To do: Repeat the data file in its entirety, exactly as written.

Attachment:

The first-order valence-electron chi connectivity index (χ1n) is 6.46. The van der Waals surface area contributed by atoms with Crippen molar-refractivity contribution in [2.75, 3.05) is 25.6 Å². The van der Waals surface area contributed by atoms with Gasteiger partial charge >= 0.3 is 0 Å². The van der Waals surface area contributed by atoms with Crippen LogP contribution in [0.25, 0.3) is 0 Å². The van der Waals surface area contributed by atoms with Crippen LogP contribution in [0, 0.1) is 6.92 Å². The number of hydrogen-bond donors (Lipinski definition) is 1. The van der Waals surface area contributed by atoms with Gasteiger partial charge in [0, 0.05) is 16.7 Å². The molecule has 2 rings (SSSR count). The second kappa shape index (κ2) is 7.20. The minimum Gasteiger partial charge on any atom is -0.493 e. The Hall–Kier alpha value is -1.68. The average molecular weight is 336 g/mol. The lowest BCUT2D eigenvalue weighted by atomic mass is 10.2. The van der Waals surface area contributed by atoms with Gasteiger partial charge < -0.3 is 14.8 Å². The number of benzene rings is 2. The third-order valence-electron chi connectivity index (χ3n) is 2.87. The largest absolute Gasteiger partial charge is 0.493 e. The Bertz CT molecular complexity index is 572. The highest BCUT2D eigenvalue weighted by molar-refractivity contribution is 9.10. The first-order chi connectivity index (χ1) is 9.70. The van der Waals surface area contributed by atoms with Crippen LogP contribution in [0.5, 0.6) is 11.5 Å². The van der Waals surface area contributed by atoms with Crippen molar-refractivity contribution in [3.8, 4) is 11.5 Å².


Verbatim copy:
The first-order valence-electron chi connectivity index (χ1n) is 6.46. The van der Waals surface area contributed by atoms with Crippen molar-refractivity contribution in [2.75, 3.05) is 25.6 Å². The van der Waals surface area contributed by atoms with Gasteiger partial charge >= 0.3 is 0 Å². The van der Waals surface area contributed by atoms with Crippen LogP contribution in [0.25, 0.3) is 0 Å². The van der Waals surface area contributed by atoms with Crippen LogP contribution in [0, 0.1) is 6.92 Å². The number of hydrogen-bond donors (Lipinski definition) is 1. The van der Waals surface area contributed by atoms with Gasteiger partial charge in [0, 0.05) is 16.7 Å². The molecule has 2 rings (SSSR count). The second kappa shape index (κ2) is 7.20. The minimum Gasteiger partial charge on any atom is -0.493 e. The Hall–Kier alpha value is -1.68. The average molecular weight is 336 g/mol. The lowest BCUT2D eigenvalue weighted by atomic mass is 10.2. The van der Waals surface area contributed by atoms with Gasteiger partial charge < -0.3 is 14.8 Å². The number of benzene rings is 2. The third-order valence-electron chi connectivity index (χ3n) is 2.87. The largest absolute Gasteiger partial charge is 0.493 e. The Bertz CT molecular complexity index is 572. The highest BCUT2D eigenvalue weighted by molar-refractivity contribution is 9.10. The first-order chi connectivity index (χ1) is 9.70. The van der Waals surface area contributed by atoms with Crippen LogP contribution in [0.5, 0.6) is 11.5 Å². The van der Waals surface area contributed by atoms with Crippen molar-refractivity contribution in [3.8, 4) is 11.5 Å².